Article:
Towards Orthographic Enterprise Architecture Modeling
(Tuesday, 22 September 9am)
Colin Atkinson holds the Chair of Software Engineering at the University of Mannheim, where he focuses on the use of advanced software engineering approaches, such as model-driven development, service-oriented architectures, and product line engineering, in the development of dependable information systems. Before that he held a joint position as a professor at the University of Kaiserslautern and a project leader at the affiliated Fraunhofer Institute for Experimental Software Engineering. From 1991 to 1997 he was an Assistant Professor of Software Engineering at the University of Houston - Clear Lake. Colin is a founding member of the Institute for Enterprise Systems at the University of Mannheim in Germany, and a recipient of the 2001 EDOC Impact Award.
Enterprise Architecture Modeling (EAM) approaches all use multiple, inter-related views to describe the properties of an enterprise system and its surrounding environment - that is, they are multi-view specification (MVS) approaches. However, there is still little consensus on how such modeling environments should be realized and on the pros and cons of the different fundamental design choices involved in building them. Today’s leading EAMs (e.g. TOGAF, Zachman, Archimate, RM-ODP) all have limitations in the way they support MVS. For example, they all characterize the nature of views by just their type and not their subject. In this tutorial Colin Atkinson will identify the main weaknesses of the current generation of EAMs and present an alternative approach, known as orthographic modelling, which promises to address the identified problems. Orthographic Enterprise Architecture Modeling can subsume existing EAM approaches as special cases.
João Paulo Almeida
Using UFO as a Reference Ontology in the (Re-)Design of Enterprise Modelling Languages
(Tuesday, 22 September 2pm)
João Paulo Andrade Almeida is associate professor at the Computer Science Department of the Federal University of Espírito Santo, Brazil. He is a member of the Ontology and Conceptual Modelling Research Group (NEMO) and has a research grant from CNPq ("Bolsista de Produtividade em Pesquisa do CNPq – Nível 2″).
His research addresses ontology-based conceptual modeling, enterprise architecture modelling and model-driven design of enterprise systems. Key research areas include: conceptual modelling based on foundational ontologies, model-driven design, service-oriented design, enterprise architecture, business process modelling and enterprise computing.
He received his Computer Engineering degree in 1998 from the Federal University of Espírito Santo (Vitória, Brazil), and his Master of Science in Telematics degree from the University of Twente in 2001, with the master thesis entitled Dynamic Reconfiguration of Object-Middleware-based Distributed Systems developed at Lucent Technologies Bell Labs Twente. He joined the Centre for Telematics and Information Technology at the University of Twente in September 2001, and received his Ph.D. from that university in 2006, with the Ph.D. thesis entitled Model-Driven Design of Distributed Applications (supervised by Prof. dr. ir. Chris Vissers, Dr. ir. Marten van Sinderen and Dr. Luís Ferreira Pires.) During 2006, he worked as a Scientific Researcher for the Telematica Instituut on the application of model-driven approaches to the design of services and service-oriented architectures. He has participated in the European SPICE IST and MODA-TEL IST projects, in the Dutch Freeband WASP project and in the AMIDST project. In 2007, he held a position of adjunct researcher at the Centre for Telematics and Information Technology of the University of Twente. Since 2007, he has been working on the application of ontologies in enterprise architecture and enterprise modeling. He has served as principal researcher in a CNPq/FAPES PRONEX project, as well as Dean of the Graduate School in Computer Science at the Federal University of Espírito Santo (2011-2013).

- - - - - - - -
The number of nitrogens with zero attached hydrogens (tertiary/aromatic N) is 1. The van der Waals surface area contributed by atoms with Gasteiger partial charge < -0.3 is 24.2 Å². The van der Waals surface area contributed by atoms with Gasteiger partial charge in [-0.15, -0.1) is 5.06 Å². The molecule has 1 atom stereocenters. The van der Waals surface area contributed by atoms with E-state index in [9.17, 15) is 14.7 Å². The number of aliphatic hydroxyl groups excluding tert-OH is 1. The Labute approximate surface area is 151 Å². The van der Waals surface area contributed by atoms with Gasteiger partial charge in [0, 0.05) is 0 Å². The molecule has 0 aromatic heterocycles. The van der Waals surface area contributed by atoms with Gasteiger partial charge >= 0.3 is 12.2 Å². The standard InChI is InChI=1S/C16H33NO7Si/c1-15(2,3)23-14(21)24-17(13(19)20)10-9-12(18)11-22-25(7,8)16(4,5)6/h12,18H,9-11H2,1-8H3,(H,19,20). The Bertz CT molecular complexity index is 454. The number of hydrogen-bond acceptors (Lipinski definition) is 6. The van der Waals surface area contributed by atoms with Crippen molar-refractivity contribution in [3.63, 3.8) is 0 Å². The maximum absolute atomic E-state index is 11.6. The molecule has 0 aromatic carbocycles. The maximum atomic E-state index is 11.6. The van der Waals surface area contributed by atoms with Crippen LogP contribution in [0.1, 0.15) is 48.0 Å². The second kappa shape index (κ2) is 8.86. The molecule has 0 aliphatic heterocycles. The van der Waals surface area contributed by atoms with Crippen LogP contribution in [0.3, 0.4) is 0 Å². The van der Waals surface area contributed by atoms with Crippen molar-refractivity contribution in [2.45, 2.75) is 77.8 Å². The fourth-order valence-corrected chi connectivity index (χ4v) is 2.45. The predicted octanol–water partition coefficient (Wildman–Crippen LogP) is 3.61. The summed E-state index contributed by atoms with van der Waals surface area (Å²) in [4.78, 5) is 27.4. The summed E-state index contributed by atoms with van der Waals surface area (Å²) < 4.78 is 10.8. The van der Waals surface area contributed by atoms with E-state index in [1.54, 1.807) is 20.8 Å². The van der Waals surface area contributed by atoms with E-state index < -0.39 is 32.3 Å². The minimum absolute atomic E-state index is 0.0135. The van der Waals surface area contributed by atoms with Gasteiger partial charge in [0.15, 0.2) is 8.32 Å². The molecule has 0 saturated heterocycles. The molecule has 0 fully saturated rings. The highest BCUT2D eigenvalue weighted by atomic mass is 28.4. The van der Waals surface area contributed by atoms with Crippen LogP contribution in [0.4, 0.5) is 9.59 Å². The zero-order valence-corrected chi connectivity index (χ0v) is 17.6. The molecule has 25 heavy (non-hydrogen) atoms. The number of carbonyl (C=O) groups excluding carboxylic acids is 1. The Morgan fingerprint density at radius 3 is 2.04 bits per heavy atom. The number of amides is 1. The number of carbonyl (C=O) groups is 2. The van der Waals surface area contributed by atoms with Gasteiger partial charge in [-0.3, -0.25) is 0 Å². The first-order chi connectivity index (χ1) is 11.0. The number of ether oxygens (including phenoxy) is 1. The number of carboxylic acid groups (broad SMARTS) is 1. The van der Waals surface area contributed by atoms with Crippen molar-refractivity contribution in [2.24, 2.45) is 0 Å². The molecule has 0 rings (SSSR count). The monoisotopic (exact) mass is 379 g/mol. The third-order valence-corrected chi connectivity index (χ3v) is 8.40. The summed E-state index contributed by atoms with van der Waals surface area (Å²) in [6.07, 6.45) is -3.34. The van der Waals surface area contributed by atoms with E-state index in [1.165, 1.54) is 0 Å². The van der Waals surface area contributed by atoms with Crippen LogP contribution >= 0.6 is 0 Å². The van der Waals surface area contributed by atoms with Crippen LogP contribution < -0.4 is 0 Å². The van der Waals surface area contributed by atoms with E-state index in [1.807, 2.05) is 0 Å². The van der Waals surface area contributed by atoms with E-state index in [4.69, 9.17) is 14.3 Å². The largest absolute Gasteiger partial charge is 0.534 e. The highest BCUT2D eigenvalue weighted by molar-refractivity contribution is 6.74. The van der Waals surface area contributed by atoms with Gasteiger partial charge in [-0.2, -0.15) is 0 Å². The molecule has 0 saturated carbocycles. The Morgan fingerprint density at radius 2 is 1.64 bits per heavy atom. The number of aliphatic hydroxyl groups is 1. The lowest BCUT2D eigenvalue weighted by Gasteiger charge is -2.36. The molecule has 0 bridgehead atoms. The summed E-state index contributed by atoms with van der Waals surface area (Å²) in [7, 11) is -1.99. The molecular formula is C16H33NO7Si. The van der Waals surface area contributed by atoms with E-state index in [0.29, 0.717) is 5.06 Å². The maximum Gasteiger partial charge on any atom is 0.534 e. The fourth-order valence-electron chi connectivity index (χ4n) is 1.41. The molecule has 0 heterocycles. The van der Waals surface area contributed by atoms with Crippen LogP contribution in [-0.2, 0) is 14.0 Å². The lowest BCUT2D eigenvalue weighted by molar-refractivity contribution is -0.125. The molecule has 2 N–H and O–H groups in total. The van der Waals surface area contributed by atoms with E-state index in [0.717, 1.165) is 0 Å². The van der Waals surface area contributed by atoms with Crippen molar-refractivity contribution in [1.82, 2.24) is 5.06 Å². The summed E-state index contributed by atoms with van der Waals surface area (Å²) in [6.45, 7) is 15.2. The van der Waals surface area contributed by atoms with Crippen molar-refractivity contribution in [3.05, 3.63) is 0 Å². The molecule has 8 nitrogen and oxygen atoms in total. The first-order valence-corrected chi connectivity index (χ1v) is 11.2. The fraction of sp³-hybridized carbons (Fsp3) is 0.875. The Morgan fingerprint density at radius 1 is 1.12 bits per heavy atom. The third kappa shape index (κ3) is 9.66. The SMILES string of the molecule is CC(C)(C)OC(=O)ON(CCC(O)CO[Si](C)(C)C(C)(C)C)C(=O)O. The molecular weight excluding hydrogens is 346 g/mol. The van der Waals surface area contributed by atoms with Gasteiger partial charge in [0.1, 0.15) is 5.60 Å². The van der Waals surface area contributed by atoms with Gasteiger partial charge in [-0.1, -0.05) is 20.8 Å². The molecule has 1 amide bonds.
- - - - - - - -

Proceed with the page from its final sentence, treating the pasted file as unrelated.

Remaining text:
His standardization activities include participation in the revision of the ISO Reference Model for Open Distributed Processing (RM-ODP) and in the W3C in the scope of the E-Government Linked Data Working Group (Organization Ontology). He currently contributes to the W3C Data on Web Best Practices Working Group.
Conceptual modeling has been considered a key activity in enterprise architecture and information systems engineering, and comprises the use of diagrammatic languages for communication, understanding and problem solving regarding a universe of discourse. The effectiveness of a modeling language for the aforementioned tasks is strongly related to the languages domain appropriateness, i.e., to the language¹s ability to express the relevant characteristics of the domain at hand. A language designer must, therefore, understand the phenomena (or domain) that should be covered by the language and propose symbolic structures that will empower prospective language users to efficiently carry out certain tasks concerning the represented phenomena. This requires the design of a language with some form of correspondence between its constructs and things in the external world, which we call real-world semantics.
Although essential to language design and semantic interoperability tasks, the real-world semantics of conceptual modeling languages for the enterprise is often defined only informally with no rigor or methodological support for the language designer. As a consequence, a number of language issues may arise, including lack of semantic clarity and expressiveness, which ultimately affect the language's ability to serve as a basis for communication, analysis and transformation.